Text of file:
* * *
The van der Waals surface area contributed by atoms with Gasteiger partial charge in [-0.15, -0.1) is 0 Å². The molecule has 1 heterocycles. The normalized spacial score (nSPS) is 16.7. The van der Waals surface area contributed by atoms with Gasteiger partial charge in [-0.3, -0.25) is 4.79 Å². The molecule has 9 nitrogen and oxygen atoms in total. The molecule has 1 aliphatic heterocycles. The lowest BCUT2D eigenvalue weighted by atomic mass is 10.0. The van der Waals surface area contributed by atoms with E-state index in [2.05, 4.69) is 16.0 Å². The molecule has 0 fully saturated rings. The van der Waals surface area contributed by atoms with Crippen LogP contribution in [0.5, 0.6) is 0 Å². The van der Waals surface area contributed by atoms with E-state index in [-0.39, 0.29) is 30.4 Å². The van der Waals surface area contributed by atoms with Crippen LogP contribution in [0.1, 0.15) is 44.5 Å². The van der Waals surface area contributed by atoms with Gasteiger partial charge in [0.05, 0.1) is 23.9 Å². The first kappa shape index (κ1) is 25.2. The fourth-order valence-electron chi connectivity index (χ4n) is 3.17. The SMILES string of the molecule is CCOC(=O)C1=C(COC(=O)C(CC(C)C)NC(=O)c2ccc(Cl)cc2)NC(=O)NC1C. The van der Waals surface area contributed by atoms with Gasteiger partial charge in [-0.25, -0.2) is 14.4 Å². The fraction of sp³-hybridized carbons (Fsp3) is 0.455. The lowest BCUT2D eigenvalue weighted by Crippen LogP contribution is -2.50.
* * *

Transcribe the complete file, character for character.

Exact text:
The van der Waals surface area contributed by atoms with Gasteiger partial charge in [-0.15, -0.1) is 0 Å². The molecule has 1 heterocycles. The normalized spacial score (nSPS) is 16.7. The van der Waals surface area contributed by atoms with Gasteiger partial charge in [-0.3, -0.25) is 4.79 Å². The molecule has 9 nitrogen and oxygen atoms in total. The molecule has 1 aliphatic heterocycles. The lowest BCUT2D eigenvalue weighted by atomic mass is 10.0. The van der Waals surface area contributed by atoms with E-state index in [2.05, 4.69) is 16.0 Å². The molecule has 0 fully saturated rings. The van der Waals surface area contributed by atoms with Crippen LogP contribution in [0.5, 0.6) is 0 Å². The van der Waals surface area contributed by atoms with E-state index in [-0.39, 0.29) is 30.4 Å². The van der Waals surface area contributed by atoms with Crippen LogP contribution in [0.1, 0.15) is 44.5 Å². The van der Waals surface area contributed by atoms with Gasteiger partial charge in [0.05, 0.1) is 23.9 Å². The first kappa shape index (κ1) is 25.2. The fourth-order valence-electron chi connectivity index (χ4n) is 3.17. The SMILES string of the molecule is CCOC(=O)C1=C(COC(=O)C(CC(C)C)NC(=O)c2ccc(Cl)cc2)NC(=O)NC1C. The van der Waals surface area contributed by atoms with Gasteiger partial charge in [-0.25, -0.2) is 14.4 Å². The fraction of sp³-hybridized carbons (Fsp3) is 0.455. The lowest BCUT2D eigenvalue weighted by Crippen LogP contribution is -2.50.